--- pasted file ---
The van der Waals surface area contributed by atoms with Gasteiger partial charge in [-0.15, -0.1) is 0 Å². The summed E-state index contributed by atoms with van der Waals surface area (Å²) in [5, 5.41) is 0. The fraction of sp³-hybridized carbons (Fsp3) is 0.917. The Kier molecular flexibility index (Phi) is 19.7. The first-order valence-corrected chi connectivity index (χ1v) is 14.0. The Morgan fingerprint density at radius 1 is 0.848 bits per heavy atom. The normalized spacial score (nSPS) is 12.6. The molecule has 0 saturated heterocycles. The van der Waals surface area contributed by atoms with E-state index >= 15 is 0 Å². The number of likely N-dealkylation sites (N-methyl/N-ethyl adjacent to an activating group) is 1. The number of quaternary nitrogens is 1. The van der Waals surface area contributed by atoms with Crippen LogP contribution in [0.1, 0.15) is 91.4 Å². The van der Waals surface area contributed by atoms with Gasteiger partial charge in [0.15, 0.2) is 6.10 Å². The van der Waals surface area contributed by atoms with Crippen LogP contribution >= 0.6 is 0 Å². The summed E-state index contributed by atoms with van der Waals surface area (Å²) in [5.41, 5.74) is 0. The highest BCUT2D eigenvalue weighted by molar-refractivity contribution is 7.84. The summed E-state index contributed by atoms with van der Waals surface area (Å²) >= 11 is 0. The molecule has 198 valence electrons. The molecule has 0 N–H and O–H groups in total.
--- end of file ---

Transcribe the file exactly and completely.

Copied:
The van der Waals surface area contributed by atoms with Gasteiger partial charge in [-0.15, -0.1) is 0 Å². The summed E-state index contributed by atoms with van der Waals surface area (Å²) in [5, 5.41) is 0. The fraction of sp³-hybridized carbons (Fsp3) is 0.917. The Kier molecular flexibility index (Phi) is 19.7. The first-order valence-corrected chi connectivity index (χ1v) is 14.0. The Morgan fingerprint density at radius 1 is 0.848 bits per heavy atom. The normalized spacial score (nSPS) is 12.6. The molecule has 0 saturated heterocycles. The van der Waals surface area contributed by atoms with E-state index >= 15 is 0 Å². The number of likely N-dealkylation sites (N-methyl/N-ethyl adjacent to an activating group) is 1. The number of quaternary nitrogens is 1. The van der Waals surface area contributed by atoms with Crippen LogP contribution in [0.1, 0.15) is 91.4 Å². The van der Waals surface area contributed by atoms with Gasteiger partial charge in [0.15, 0.2) is 6.10 Å². The van der Waals surface area contributed by atoms with Crippen LogP contribution >= 0.6 is 0 Å². The summed E-state index contributed by atoms with van der Waals surface area (Å²) in [5.41, 5.74) is 0. The highest BCUT2D eigenvalue weighted by molar-refractivity contribution is 7.84. The summed E-state index contributed by atoms with van der Waals surface area (Å²) >= 11 is 0. The molecule has 198 valence electrons. The molecule has 0 N–H and O–H groups in total.